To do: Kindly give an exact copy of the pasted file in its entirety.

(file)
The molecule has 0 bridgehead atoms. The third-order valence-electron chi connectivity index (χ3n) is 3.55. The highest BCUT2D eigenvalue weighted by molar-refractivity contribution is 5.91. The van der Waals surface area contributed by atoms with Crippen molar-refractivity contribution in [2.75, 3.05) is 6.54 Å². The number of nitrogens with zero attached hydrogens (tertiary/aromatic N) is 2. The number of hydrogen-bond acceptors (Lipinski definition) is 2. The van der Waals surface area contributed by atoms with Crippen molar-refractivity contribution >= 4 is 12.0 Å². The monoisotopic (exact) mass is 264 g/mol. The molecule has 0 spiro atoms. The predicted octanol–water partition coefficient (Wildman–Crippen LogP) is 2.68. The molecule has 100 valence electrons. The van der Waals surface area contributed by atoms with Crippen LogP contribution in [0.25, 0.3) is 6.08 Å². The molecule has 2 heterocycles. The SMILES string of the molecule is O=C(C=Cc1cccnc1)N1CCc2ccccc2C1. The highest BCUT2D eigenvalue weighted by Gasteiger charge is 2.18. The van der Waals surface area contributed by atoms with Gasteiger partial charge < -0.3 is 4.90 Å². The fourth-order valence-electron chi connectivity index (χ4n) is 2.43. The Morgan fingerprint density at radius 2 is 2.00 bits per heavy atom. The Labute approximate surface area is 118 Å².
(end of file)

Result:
The molecule has 0 bridgehead atoms. The third-order valence-electron chi connectivity index (χ3n) is 3.55. The highest BCUT2D eigenvalue weighted by molar-refractivity contribution is 5.91. The van der Waals surface area contributed by atoms with Crippen molar-refractivity contribution in [2.75, 3.05) is 6.54 Å². The number of nitrogens with zero attached hydrogens (tertiary/aromatic N) is 2. The number of hydrogen-bond acceptors (Lipinski definition) is 2. The van der Waals surface area contributed by atoms with Crippen molar-refractivity contribution >= 4 is 12.0 Å². The monoisotopic (exact) mass is 264 g/mol. The molecule has 0 spiro atoms. The predicted octanol–water partition coefficient (Wildman–Crippen LogP) is 2.68. The molecule has 100 valence electrons. The van der Waals surface area contributed by atoms with Crippen LogP contribution in [0.25, 0.3) is 6.08 Å². The molecule has 2 heterocycles. The SMILES string of the molecule is O=C(C=Cc1cccnc1)N1CCc2ccccc2C1. The highest BCUT2D eigenvalue weighted by Gasteiger charge is 2.18. The van der Waals surface area contributed by atoms with Gasteiger partial charge < -0.3 is 4.90 Å². The fourth-order valence-electron chi connectivity index (χ4n) is 2.43. The Morgan fingerprint density at radius 2 is 2.00 bits per heavy atom. The Labute approximate surface area is 118 Å².